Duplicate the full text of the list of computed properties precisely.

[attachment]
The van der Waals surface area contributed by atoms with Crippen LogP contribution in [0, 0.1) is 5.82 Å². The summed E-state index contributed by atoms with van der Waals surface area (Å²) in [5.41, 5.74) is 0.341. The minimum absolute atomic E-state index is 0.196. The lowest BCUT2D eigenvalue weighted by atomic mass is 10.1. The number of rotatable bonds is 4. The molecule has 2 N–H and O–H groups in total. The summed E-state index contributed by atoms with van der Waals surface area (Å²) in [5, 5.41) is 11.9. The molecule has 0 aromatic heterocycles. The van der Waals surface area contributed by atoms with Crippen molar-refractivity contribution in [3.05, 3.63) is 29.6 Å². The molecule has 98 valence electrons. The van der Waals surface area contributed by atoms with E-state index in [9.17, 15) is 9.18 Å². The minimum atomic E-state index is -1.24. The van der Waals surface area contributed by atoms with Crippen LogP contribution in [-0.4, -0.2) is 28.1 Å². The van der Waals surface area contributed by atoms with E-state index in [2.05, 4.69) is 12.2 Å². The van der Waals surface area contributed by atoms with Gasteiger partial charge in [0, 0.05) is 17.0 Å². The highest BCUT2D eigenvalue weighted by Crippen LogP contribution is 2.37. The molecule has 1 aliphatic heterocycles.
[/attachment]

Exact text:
The van der Waals surface area contributed by atoms with Crippen LogP contribution in [0, 0.1) is 5.82 Å². The summed E-state index contributed by atoms with van der Waals surface area (Å²) in [5.41, 5.74) is 0.341. The minimum absolute atomic E-state index is 0.196. The lowest BCUT2D eigenvalue weighted by atomic mass is 10.1. The number of rotatable bonds is 4. The molecule has 2 N–H and O–H groups in total. The summed E-state index contributed by atoms with van der Waals surface area (Å²) in [5, 5.41) is 11.9. The molecule has 0 aromatic heterocycles. The van der Waals surface area contributed by atoms with Crippen molar-refractivity contribution in [3.05, 3.63) is 29.6 Å². The molecule has 98 valence electrons. The van der Waals surface area contributed by atoms with E-state index in [9.17, 15) is 9.18 Å². The minimum atomic E-state index is -1.24. The van der Waals surface area contributed by atoms with Crippen LogP contribution in [-0.4, -0.2) is 28.1 Å². The van der Waals surface area contributed by atoms with E-state index in [2.05, 4.69) is 12.2 Å². The van der Waals surface area contributed by atoms with Gasteiger partial charge in [0, 0.05) is 17.0 Å². The highest BCUT2D eigenvalue weighted by Crippen LogP contribution is 2.37. The molecule has 1 aliphatic heterocycles.